Philip Sheldrake

Menu Close

Tag: Drucker

Workfront and the future of work

 

I'm in Orlando Florida this week with the Workfront team and their partners and customers for their annual Leap conference. It's my privilege to participate in a panel session on the future of work, and to deliver a session with the more grounded title – making work suck less!

As you can see from the stack here, the first too common affront I identify and tackle is what I generally call the 'X steps to heaven' crowd. Those authors and companies proffering clickbait that teases with some relatively short sequence of steps needed to take you from zero to hero – in this context, going from a dysfunctional to awesome organization.

Bullshit. Life is complex and society is complex and all organization is complex, and authors of this sort of crap are either ignorant at best or disingenuous at worst. Complexity is a natural product that cannot be simplified – we can only aspire in this digital age to navigate it more simply.

I then go on to identify the lessons we might learn from Mother Nature, the necessity to sustain mutual value for all stakeholders, and some of the hazards we must avoid along the way, not least corporate surveillance.

Last night we were at the Magic Kingdom, and this evening we're dining at Epcot. Who said work has to suck?! :-)

Thanks for having me Workfront.

Talking garbage and the purpose of business

garbage

The third in a series on the topic of the purpose of business. Follows:

  1. What, exactly, is the purpose of business? An answer post-Drucker
  2. Debating the purpose of business

Business exists to establish and drive mutual value creation. Steve Denning challenged this statement, preferring Drucker's assertion that the purpose of business is to create and keep a customer. I responded, and he has challenged my response:

we may be talking about different things: theoretical purpose of a firm and how to run it

"satisfying all the stakeholders" isn't a viable heuristic to run a firm. See Making Management as Simple as Frisbee

“satisfying all the stakeholders” was tried in mid20thC. It led to Garbage Can firms.

[tweet tweet tweet]

Garbage

Steve refers to "garbage can firms" in his Forbes article, Is The Tyranny Of Shareholder Value Finally Ending?, an eloquent take down of prioritizing the pursuit of shareholder value. When it comes to garbage it quotes a trio of academics – Cohen, March and Olsen – who in 1972 explained: Read more

Debating the purpose of business

Hogwarts potions

The second in a series on the topic of the purpose of business:

  1. What, exactly, is the purpose of business? An answer post-Drucker
  2. Debating the purpose of business
  3. Talking garbage and the purpose of business

Steve Denning published an article to the Drucker Forum last week, How The Internet Is Forcing The Humanization Of Work, an argument founded on Drucker's assertion that the purpose of business is to create and keep a customer.

Steve found my post on the purpose of business post-Drucker via a thread with Kenneth Mikkelsen and tweeted his comments. His first quotes my re-definition of the purpose of business:

[The] Problem with "establish and drive mutual value creation" is that it doesn't tell me what anyone has to do.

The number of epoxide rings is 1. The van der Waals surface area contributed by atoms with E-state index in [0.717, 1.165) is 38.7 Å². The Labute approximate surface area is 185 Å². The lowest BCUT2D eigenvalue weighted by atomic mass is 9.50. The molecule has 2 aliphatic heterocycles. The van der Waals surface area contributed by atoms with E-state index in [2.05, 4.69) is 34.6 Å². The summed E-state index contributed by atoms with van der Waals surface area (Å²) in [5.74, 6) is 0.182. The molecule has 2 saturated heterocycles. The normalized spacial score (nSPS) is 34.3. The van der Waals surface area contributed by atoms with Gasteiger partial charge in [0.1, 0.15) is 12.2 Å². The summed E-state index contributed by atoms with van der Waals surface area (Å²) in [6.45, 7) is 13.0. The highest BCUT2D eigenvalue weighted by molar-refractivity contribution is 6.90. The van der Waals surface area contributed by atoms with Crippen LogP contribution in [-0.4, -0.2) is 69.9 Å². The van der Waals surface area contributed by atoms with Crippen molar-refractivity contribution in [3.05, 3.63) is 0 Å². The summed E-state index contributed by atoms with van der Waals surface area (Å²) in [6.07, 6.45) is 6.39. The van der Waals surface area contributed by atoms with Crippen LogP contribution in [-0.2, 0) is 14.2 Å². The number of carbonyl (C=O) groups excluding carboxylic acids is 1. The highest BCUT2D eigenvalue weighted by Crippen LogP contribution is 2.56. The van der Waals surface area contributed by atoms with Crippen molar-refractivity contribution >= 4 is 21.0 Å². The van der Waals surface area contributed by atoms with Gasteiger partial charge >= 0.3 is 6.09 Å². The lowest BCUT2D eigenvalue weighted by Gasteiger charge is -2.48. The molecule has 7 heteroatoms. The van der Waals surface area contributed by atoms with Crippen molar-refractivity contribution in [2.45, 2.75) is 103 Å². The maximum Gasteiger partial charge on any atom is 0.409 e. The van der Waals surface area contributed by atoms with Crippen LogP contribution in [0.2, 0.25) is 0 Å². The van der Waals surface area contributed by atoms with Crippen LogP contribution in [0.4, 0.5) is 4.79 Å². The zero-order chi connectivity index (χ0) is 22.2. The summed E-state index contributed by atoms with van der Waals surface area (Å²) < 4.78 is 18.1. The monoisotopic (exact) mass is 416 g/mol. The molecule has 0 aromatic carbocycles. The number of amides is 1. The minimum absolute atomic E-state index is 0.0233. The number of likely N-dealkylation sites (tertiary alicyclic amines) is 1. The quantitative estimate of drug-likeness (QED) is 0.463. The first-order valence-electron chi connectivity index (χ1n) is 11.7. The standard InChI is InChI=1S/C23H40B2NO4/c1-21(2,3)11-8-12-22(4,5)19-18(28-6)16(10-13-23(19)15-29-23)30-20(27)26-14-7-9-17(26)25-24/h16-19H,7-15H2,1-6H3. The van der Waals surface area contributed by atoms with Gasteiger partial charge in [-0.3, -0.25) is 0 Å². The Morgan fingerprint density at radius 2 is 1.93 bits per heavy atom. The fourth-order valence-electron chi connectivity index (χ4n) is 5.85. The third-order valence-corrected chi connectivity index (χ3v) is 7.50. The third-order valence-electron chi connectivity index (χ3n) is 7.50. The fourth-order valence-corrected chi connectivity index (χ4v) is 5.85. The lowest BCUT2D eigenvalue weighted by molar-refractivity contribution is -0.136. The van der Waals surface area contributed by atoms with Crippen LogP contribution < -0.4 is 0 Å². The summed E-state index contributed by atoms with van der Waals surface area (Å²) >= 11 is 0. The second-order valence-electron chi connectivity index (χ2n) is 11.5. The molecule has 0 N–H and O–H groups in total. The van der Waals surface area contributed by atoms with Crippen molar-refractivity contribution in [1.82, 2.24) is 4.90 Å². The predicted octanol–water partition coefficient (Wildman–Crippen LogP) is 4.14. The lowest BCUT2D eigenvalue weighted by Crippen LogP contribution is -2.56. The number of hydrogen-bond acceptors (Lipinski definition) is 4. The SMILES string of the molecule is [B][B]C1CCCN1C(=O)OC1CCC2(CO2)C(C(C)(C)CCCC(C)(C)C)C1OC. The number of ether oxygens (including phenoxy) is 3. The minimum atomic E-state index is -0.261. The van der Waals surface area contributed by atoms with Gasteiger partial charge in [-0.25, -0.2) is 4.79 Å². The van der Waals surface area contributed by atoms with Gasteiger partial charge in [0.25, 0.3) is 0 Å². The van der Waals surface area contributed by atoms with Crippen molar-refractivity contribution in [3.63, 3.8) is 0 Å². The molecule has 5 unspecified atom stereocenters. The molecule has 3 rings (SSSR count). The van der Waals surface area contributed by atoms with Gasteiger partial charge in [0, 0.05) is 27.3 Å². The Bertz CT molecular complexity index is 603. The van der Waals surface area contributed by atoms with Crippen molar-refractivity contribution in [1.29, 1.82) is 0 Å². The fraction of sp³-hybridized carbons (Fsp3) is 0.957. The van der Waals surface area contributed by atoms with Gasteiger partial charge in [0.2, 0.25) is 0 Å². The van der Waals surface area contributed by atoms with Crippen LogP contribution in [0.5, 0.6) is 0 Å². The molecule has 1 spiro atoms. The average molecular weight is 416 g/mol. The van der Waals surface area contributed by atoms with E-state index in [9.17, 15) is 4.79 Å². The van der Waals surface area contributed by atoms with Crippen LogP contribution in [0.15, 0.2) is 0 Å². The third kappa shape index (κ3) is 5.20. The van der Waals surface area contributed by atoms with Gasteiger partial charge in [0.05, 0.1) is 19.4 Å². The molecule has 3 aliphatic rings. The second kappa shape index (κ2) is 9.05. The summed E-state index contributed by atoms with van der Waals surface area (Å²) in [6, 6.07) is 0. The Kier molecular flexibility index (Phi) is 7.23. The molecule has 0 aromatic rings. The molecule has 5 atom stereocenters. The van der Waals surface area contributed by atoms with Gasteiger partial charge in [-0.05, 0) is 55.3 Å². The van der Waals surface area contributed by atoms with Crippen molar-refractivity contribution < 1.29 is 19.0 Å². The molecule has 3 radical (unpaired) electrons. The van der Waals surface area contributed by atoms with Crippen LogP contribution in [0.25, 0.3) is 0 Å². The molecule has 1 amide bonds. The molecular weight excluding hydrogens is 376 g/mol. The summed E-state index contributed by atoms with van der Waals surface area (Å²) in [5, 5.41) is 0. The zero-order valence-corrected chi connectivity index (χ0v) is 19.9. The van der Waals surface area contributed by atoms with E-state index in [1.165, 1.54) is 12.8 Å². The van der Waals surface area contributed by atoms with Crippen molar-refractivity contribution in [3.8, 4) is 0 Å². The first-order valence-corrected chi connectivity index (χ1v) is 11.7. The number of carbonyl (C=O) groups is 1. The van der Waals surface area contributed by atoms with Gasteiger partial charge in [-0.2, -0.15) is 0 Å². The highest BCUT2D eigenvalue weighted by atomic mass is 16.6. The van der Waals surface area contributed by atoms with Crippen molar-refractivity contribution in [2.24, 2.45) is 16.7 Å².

and then:

"Delight customers" as the goal is crystal clear as to what everyone has to do.

and lastly:

Since power has shifted from seller to buyer, "delighting customers" sets priorities right, for firm to survive

I share Steve's optimism that we may be on the cusp of the potential to possibly humanize work (can my optimism be more tentative?!), but I cannot subscribe to his rationale. Read more

What, exactly, is the purpose of business? An answer post-Drucker

Paternoster Square

The first post in what turned out to be a series of three on the topic of the purpose of business:

  1. What, exactly, is the purpose of business? An answer post-Drucker
  2. Debating the purpose of business
  3. Talking garbage and the purpose of business

 

Peter Drucker asserted that the purpose of business is to create and keep a customer. He was right at the time in offering previously inward-looking firms a more appropriate beacon. His dictum is, however, wrong for our time.

The assertion is insufficient in sustainability terms; ie, being concerned with the health and resilience of living systems such as organizations, society and the environment. A customer-centric outlook is too simplistic, simply failing to recognise complexity, and therefore at threat from business that has progressed beyond Drucker's heuristic. Read more

Doing the triple loop – profound leadership

Gandhi

Drucker

Peter F. Drucker asserted: "What's measured improves." I'm a sucker for measurement and organizational learning as you can see from the posts tagged as such here – perhaps it's something to do with my engineering training.

I advocate tapping extant business performance management process to effect the evolution towards social business (on this blog, on briansolis.com, on stoweboyd.com, in the Balanced Scorecard Report), and that means getting to grips with the Balanced Scorecard and similar approaches.

The lexicon of performance management often involves so-called single-loop and double-loop learning, but a third loop gets less airtime in my experience. So as we debate the types of organizational design conducive to the potential and aspirations of social business – in the Future of Work, Responsive Org and Enterprise 2.0 communities for example – I thought I'd post the following table outlining ways to think about the loops. Read more